SNX17 regulates the retromer-dependent recycling of Jag1a
It is well established that the endocytosis of ligand is pivotal for the activation of Notch pathway. One generally accepted model is that endocytosis generates a pulling force on the Notch receptor, which promotes the cleavage and the activation of the receptor. In polarized cells, the endocytosed ligand can be relocated to a position on the plasma membrane conducive to signaling. In this model, the transcytosed ligand is clustered or localized to micro-domains adjacent to Notch receptor where it can induce Notch activation efficiently. In this study, we identified vesicular trafficking protein SNX17 as a novel regulator of the Notch signaling both in vitro and in vivo. We show that SNX17 is not essential for the endocytosis of Jag1a but regulates the homeostasis of plasma membrane associated Jag1a. We propose that, by binding to SNX17, Jag1a escapes from the degradation and enters the recycling pathway which results in the accumulation of Jag1a on the plasma membrane.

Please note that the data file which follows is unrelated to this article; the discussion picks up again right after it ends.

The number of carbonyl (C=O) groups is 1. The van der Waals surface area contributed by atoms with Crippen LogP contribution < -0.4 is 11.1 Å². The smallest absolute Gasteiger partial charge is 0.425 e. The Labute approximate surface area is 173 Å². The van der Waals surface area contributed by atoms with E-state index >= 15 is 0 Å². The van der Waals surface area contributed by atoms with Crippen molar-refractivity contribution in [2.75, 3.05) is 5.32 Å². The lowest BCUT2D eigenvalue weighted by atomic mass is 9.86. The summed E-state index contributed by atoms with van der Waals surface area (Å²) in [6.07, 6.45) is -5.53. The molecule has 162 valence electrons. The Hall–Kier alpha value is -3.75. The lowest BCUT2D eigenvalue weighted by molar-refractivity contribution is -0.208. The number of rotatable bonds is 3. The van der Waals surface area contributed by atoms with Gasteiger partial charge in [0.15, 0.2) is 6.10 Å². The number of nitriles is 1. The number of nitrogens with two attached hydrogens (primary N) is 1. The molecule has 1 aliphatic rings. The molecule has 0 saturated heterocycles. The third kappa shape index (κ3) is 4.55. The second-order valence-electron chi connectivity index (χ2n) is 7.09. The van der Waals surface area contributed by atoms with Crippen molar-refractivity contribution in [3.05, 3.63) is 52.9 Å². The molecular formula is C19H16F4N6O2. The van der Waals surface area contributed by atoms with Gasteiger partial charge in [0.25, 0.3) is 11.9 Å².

Rab11-mediated recycling of ligand has been implicated in Notch activation in the drosophila. For example, it regulates the recycling of Delta in the sensory organ precursors [33, 34]. However, the requirement for recycling pathway in Delta signaling appears to be limited to specific cell types, since Rab11 is not essential for Delta signaling in other cells such as the germline cells or eye disc [35, 36]. We found that the Rab11 pathway is not involved in the recycling of Jag1a and down-regulation of Rab11 does not reduce the activity of Notch reporter. Unexpectedly, we found that the retromer pathway is required for Notch activation. A few previous studies reported that the retromer pathway is not involved in the regulation of Notch pathway in wing disc or the follicle epithelium in the drosophila [12, 13, 37]. This is contradictory to what we found here. However, context-dependent regulatory mechanisms are well known for Notch pathway, so it is possible that the retromer-mediated recycling of the ligand is required for Notch signaling in some cell types but not the others. Another possibility is that the role of endocytosis or recycling in Notch activation is ligand specific. For example, Mib-induced ubiquitylation is required for the endocytosis of Delta and subsequent Notch activation [28, 38]. Mib also ubiquitylates Jag1a and is required for the Jag1a-induced Notch activation, however, the endocytosis of Jag1a is largely Mib-independent. The exact function of Mib in Jag1a signaling remains to be characterized . It has been proposed that there are two types of ligand endocytosis: one is the constant endocytosis which regulates the homeostasis of ligand on the plasma membrane; the other is the signaling-specific endocytosis of the ligand. We found a large fraction of intracellular Jag1a at the Hrs vesicles, which usually enter the degradation pathway after fusion to lysosomes. This observation suggests that the rate of internalization and turnover of Jag1a is high in this cell. Under such circumstance, SNX17 could effectively regulates the protein level of plasma membrane associated Jag1a by binding to Jag1a and redirecting it from the degradation pathway to the retromer-dependent recycling pathway,